It can happen to anyone, but maybe more so with age. We don’t, or can’t, get up as much. Health issues arise. Other interests consume our energy. Maybe it’s not as exciting anymore or the effort to maintain the relationship becomes too much. The longer we remain inactive, the longer we remain inactive. Inertia, you see, works both ways. However, when the day does come to restore the spark—a day of excitement and apprehension—it should be done thoughtfully. Engines, you see, need frequent activity. When they sit, they corrode.
I’ve been parking engines for Wisconsin’s long, salty winters for decades. When I know a vehicle will sit unused—I mention, again, with great pain, Wisconsin’s long winters and salty streets—I take steps to preserve its engine. But hobby vehicles can go unused, often without warning, for long periods simply…because. What is a “long” period? RAM Aircraft states, “If your airplane is not flown every seven days…every source we found agrees that your airplane is, at best, in ‘flyable storage.’” Translated: The engine is corroding. How long does it take for engine corrosion to begin? Lycoming says in as little as two days or up to “several weeks.” Think on that while I grab a snack.
93 Words on TBO
Many think of TBO as a measure of an engine’s reliability and remaining life, but an airplane that’s seldom flown will never reach TBO and frequent periods of unprotected dormancy speed the engine’s deterioration further. Per Lycoming, “We have firm evidence that engines not flown frequently may not achieve the standard expected overhaul life. Engines that are flown occasionally deteriorate much more rapidly than those that fly consistently.” The take-away from this column should be that damage is done when an engine sits. These steps can only minimize further damage on start-up.
You’re Doing It Wrong
99.5% of the time a long dormant—let’s say six weeks or more, less in humid and salt-air climates—engine is jolted back to life without regard for its needs. In extreme cases the effort includes a battery charger set to Jump Start and a can of ether. Ouch. If it starts we smile, thinking all is well, unaware of the damage done and the abrasive particles circulating in the engine. There’s a better way. Court the engine. Tease it back to life. Treat it to new oil, maybe plugs, a leak-down test and the promise you’ll never ignore it again.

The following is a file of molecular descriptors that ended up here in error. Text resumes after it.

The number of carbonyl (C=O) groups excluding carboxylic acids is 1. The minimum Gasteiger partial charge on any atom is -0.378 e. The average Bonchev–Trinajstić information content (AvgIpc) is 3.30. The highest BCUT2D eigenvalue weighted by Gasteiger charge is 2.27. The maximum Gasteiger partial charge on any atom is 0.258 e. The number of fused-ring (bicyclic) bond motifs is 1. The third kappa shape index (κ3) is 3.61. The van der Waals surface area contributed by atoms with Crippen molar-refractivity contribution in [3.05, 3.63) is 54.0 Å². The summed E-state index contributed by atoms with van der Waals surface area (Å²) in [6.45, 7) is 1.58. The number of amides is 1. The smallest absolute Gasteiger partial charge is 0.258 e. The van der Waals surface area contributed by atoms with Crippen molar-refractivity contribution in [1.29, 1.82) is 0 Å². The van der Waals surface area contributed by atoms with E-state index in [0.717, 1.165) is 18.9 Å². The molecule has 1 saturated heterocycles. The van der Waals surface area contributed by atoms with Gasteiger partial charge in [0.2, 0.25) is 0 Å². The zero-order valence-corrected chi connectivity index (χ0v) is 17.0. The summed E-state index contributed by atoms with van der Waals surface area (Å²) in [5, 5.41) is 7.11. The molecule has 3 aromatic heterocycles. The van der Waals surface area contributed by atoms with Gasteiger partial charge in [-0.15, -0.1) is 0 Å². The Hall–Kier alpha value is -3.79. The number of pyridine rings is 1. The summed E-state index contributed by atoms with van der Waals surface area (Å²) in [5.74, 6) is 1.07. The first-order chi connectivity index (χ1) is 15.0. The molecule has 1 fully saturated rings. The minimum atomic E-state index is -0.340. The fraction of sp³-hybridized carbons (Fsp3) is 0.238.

I’ve based this column on common sense, my personal experience and information collected from a variety of aircraft engine manufacturers. If your engine is of the certified flavor, consult its manufacturer for guidance on bringing it back to life (most of the published information I found was for proactively preserving an engine). In the absence of a manufacturer’s specific guidance, these steps, meant to minimize additional damage when you start the engine, are better than the “turn the key and pretend everything is fine” approach.
Don’t touch the prop! I know it’s tempting, but don’t. That’s too aggressive. When you turn the prop, dry, corroded parts grind against each other and the oxidized particles bust free to find other areas to damage. Your first step is to disconnect the battery’s ground cable and attach a battery tender. Not a charger, a tender. And with that I’ll number the remaining steps because technical writing habits die hard and numbered steps are easy to follow, less wordy.
2. Turn the fuel shut-off valve off, close the mixture and turn the mags off. (That’s three steps but, whatever.)
3. Remove the upper spark plug from each cylinder. This provides an opening to oil each cylinder and relieves compression when the time comes to turn the prop (step 6).